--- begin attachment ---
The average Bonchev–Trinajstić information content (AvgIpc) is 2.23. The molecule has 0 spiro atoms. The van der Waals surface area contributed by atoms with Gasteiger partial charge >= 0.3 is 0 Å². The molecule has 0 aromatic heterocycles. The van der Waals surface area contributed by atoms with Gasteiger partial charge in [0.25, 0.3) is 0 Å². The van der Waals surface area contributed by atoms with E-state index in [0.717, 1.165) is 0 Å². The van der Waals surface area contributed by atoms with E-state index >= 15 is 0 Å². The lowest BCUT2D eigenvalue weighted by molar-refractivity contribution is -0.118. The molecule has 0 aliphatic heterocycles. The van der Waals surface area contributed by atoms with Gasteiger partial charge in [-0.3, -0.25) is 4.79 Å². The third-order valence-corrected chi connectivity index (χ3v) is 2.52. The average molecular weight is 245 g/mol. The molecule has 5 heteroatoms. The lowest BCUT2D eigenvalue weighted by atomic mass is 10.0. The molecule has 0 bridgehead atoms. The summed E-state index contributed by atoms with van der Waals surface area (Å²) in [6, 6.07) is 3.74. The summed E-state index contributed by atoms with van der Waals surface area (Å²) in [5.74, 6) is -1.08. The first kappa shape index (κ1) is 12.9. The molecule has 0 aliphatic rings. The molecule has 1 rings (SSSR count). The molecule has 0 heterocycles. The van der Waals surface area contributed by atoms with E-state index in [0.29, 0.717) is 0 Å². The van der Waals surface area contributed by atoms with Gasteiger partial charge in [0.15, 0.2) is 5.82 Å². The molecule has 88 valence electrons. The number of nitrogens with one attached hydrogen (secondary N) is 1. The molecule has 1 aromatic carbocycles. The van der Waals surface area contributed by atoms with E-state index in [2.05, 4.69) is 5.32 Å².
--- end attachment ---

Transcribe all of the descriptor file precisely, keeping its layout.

The average Bonchev–Trinajstić information content (AvgIpc) is 2.23. The molecule has 0 spiro atoms. The van der Waals surface area contributed by atoms with Gasteiger partial charge >= 0.3 is 0 Å². The molecule has 0 aromatic heterocycles. The van der Waals surface area contributed by atoms with Gasteiger partial charge in [0.25, 0.3) is 0 Å². The van der Waals surface area contributed by atoms with E-state index in [0.717, 1.165) is 0 Å². The van der Waals surface area contributed by atoms with E-state index >= 15 is 0 Å². The lowest BCUT2D eigenvalue weighted by molar-refractivity contribution is -0.118. The molecule has 0 aliphatic heterocycles. The van der Waals surface area contributed by atoms with Gasteiger partial charge in [-0.3, -0.25) is 4.79 Å². The third-order valence-corrected chi connectivity index (χ3v) is 2.52. The average molecular weight is 245 g/mol. The molecule has 5 heteroatoms. The lowest BCUT2D eigenvalue weighted by atomic mass is 10.0. The molecule has 0 bridgehead atoms. The summed E-state index contributed by atoms with van der Waals surface area (Å²) in [6, 6.07) is 3.74. The summed E-state index contributed by atoms with van der Waals surface area (Å²) in [5.74, 6) is -1.08. The first kappa shape index (κ1) is 12.9. The molecule has 0 aliphatic rings. The molecule has 1 rings (SSSR count). The molecule has 0 heterocycles. The van der Waals surface area contributed by atoms with E-state index in [0.29, 0.717) is 0 Å². The van der Waals surface area contributed by atoms with Gasteiger partial charge in [0.15, 0.2) is 5.82 Å². The molecule has 88 valence electrons. The number of nitrogens with one attached hydrogen (secondary N) is 1. The molecule has 1 aromatic carbocycles. The van der Waals surface area contributed by atoms with E-state index in [2.05, 4.69) is 5.32 Å².